In August, we’ll join over 70 partners to highlight New Hampshire Eats Local, a collaborative initiative of NH Food Alliance, the UNH Sustainability Institute, the NH Department of Agriculture, Markets and Food, and other key partners, for a month-long celebration of local food and farmers.
For the farmers who grow our food and steward our land, secure access to farmland is as critical as ever. Our local food system depends on the land security of our farmers.
Last year’s market disruptions spawned crises and opportunities for farmers in New Hampshire, and across New England. Many farmers responded to a boost in direct-to-consumer sales and CSA shares, while others struggled to keep their businesses afloat or were forced to consider retirement. We responded to more farmers who were motivated to address farm succession, whether due to an urgent need or desire to retire and transfer the farm.
In New Hampshire, 90% of retirement-age farmers do not have a young farm operator farming alongside them. While this does not mean that these farmers don’t have a succession plan, it does suggest that the future of these farms is uncertain. Farmers age 65 and older manage approximately 158,000 acres and own a collective $628 million in land and agricultural infrastructure, much of which may transfer ownership in the next 10+ years. (Gaining Insights, Gaining Access)
If where your food comes from matters to you and your community, then you need to be concerned about keeping the farmers who produce that food on the land in a way that allows them to invest in and plan for the future of their businesses — and keep that farm in farming for future generations of farmers,” says Jim Hafner, Executive Director of Land For Good.
We served more hard-working farmers, exiting farmers, and new aspiring farmers interested in a career change during the past pandemic year. A strong local food system requires that we keep New Hampshire’s farmland in farming and continue to grow viable farm businesses.
|Andal Sundarmurthy (top left), is owner-operator of Nalla Farm, Wilmot NH, where she grows small scale vegetables, fruit, and flowers. Pictured above with her friend, Christine, who helps on the farm. (photo credit: Nalla Farm)|
Every farmer’s story of getting securely on farmland is different.
Farmers like Andal Sundaramurthy.
Andal’s journey has been 10 years in the making. We first met Andal in 2010 at a workshop in which we discussed the benefits of leasing farmland before buying. Working as a farm employee, Andal could not envision saving enough money to ever buy land to start her own farm. Like most new farmers, Andal encountered several obstacles in her search for land on which to establish a farm long-term.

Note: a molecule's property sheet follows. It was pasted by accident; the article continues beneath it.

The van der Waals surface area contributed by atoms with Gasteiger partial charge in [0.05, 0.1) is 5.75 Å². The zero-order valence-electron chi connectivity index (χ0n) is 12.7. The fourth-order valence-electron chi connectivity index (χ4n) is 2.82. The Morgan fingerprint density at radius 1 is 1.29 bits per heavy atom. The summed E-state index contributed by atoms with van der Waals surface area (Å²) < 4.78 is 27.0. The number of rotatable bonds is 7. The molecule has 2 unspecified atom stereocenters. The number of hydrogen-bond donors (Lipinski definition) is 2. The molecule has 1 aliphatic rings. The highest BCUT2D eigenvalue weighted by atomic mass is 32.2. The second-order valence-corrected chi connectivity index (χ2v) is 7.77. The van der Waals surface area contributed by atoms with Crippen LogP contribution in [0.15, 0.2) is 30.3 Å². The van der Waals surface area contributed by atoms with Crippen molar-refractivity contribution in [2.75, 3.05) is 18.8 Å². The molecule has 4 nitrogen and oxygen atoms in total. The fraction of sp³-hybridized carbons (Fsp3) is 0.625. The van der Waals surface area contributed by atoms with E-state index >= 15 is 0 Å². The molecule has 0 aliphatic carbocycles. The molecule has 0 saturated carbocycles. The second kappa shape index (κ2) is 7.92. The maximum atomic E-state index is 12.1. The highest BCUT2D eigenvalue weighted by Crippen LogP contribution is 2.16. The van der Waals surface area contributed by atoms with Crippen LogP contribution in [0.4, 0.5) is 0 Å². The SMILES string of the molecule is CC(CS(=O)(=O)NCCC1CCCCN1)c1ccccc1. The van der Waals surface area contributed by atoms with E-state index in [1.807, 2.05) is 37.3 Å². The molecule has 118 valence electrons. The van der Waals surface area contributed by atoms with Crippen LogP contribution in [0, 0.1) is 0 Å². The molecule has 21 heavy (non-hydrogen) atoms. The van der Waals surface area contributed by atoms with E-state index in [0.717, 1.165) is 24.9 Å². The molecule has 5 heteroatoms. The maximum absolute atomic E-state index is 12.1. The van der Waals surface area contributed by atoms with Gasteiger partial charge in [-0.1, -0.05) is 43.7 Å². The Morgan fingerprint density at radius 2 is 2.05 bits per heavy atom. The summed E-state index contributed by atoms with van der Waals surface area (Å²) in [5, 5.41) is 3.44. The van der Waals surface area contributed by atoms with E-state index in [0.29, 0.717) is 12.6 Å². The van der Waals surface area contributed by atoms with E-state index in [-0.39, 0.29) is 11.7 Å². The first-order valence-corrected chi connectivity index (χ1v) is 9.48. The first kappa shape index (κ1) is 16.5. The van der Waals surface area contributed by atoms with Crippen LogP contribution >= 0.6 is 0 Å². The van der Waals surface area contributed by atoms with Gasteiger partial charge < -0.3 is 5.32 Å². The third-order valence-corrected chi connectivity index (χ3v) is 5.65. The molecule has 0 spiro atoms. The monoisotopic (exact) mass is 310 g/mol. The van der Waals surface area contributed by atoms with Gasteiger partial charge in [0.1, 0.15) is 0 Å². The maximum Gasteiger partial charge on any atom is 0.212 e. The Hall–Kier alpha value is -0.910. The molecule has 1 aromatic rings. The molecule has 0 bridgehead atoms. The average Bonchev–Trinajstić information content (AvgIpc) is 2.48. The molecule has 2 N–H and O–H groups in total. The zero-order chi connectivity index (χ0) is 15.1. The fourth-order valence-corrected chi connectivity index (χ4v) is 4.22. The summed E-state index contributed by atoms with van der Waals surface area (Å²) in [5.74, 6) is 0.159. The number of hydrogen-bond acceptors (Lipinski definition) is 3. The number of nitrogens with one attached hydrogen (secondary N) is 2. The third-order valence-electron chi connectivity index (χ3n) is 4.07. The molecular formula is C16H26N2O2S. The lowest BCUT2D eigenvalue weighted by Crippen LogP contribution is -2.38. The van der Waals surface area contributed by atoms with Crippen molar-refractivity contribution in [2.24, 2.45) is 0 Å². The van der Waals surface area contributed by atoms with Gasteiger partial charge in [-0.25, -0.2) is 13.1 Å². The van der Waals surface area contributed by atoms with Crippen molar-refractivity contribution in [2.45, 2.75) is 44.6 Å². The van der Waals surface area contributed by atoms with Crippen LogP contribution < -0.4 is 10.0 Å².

We worked with Andal and the landowners to establish a sound relationship and good communication, sharing goals and concerns, and identifying areas of agreement and tension. Andal also made use of our many resources to take action, like our online Build-A-Lease Tool. Andal signed a lease-to-own agreement on a 3-acre field in Wilmot, New Hampshire in 2020. She is now the owner-operator of Nalla Farm, growing mixed vegetables, fruit, and flowers this season. She looks to offer CSA shares starting in 2022.
Some farmers struggle with securing tenure, keeping their land farming, and planning for a successor. Data from the USDA 2017 Census of Agriculture measured a 10% decline in the amount of land in farms in New Hampshire. We can prevent the loss of farms and working farmland by helping farmers transition from farming in a way that ensures their legacy, provides support, and creates opportunities for the next generation of farmers.
Farm link programs, like New England Farmland Finder, help farm seekers and farm property holders find each other. A farmland owner or agent can post their property to this farm link program at no charge to get in front of over 4,000 subscribed farm seekers. We have begun working with the Boscawen Agricultural Commission to raise the profile of this farm link program in New Hampshire, in order to help connect farmers with farmland – and keep New Hampshire’s farmland in farming. They are also collaborating with other agricultural commissions and agricultural groups to publicize these services.
We have an aging farm owner population, and it is good to have a mechanism for joining some of those wanting to retire from farming to young people who have the energy and enthusiasm to get into farming and just need a chance,” explains John Porter, UNH Extension Professor/Specialist, Emeritus.
We continue to be inspired by the dedication of our farmers and the communities who support them. And we look forward to seeing you out on our farms and local farmers markets!
Learn more about New Hampshire Eats Local Month or follow @nheatslocal for ways to get involved.